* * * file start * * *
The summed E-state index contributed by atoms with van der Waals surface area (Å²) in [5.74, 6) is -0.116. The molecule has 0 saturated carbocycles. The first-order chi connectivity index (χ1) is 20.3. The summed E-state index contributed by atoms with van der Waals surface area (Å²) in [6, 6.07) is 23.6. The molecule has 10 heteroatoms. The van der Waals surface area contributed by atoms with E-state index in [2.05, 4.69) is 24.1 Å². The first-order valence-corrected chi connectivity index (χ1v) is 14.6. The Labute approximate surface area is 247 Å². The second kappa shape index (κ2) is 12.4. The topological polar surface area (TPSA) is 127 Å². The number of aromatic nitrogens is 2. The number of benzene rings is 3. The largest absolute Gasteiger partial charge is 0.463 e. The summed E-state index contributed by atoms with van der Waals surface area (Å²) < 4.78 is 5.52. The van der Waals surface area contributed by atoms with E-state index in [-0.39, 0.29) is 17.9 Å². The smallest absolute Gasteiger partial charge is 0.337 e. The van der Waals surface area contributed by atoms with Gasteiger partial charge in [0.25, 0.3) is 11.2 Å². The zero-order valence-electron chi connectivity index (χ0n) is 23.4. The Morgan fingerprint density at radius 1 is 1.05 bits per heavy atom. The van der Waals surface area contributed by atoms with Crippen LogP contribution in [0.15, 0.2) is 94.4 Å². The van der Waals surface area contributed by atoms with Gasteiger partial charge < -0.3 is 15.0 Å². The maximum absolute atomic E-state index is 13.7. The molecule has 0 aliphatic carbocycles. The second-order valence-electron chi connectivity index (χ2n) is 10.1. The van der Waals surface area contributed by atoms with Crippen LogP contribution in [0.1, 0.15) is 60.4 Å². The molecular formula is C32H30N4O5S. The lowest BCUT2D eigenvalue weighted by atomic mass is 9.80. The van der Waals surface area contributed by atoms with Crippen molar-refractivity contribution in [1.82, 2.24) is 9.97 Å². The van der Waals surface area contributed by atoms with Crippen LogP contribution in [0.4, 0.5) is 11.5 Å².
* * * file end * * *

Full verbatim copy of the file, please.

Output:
The summed E-state index contributed by atoms with van der Waals surface area (Å²) in [5.74, 6) is -0.116. The molecule has 0 saturated carbocycles. The first-order chi connectivity index (χ1) is 20.3. The summed E-state index contributed by atoms with van der Waals surface area (Å²) in [6, 6.07) is 23.6. The molecule has 10 heteroatoms. The van der Waals surface area contributed by atoms with E-state index in [2.05, 4.69) is 24.1 Å². The first-order valence-corrected chi connectivity index (χ1v) is 14.6. The Labute approximate surface area is 247 Å². The second kappa shape index (κ2) is 12.4. The topological polar surface area (TPSA) is 127 Å². The number of aromatic nitrogens is 2. The number of benzene rings is 3. The largest absolute Gasteiger partial charge is 0.463 e. The summed E-state index contributed by atoms with van der Waals surface area (Å²) < 4.78 is 5.52. The van der Waals surface area contributed by atoms with E-state index in [-0.39, 0.29) is 17.9 Å². The smallest absolute Gasteiger partial charge is 0.337 e. The van der Waals surface area contributed by atoms with Gasteiger partial charge in [0.25, 0.3) is 11.2 Å². The zero-order valence-electron chi connectivity index (χ0n) is 23.4. The Morgan fingerprint density at radius 1 is 1.05 bits per heavy atom. The van der Waals surface area contributed by atoms with Crippen LogP contribution in [0.15, 0.2) is 94.4 Å². The van der Waals surface area contributed by atoms with Gasteiger partial charge < -0.3 is 15.0 Å². The maximum absolute atomic E-state index is 13.7. The molecule has 0 aliphatic carbocycles. The second-order valence-electron chi connectivity index (χ2n) is 10.1. The van der Waals surface area contributed by atoms with Crippen LogP contribution in [0.1, 0.15) is 60.4 Å². The molecular formula is C32H30N4O5S. The lowest BCUT2D eigenvalue weighted by atomic mass is 9.80. The van der Waals surface area contributed by atoms with Crippen molar-refractivity contribution in [1.82, 2.24) is 9.97 Å². The van der Waals surface area contributed by atoms with Crippen LogP contribution in [0.4, 0.5) is 11.5 Å².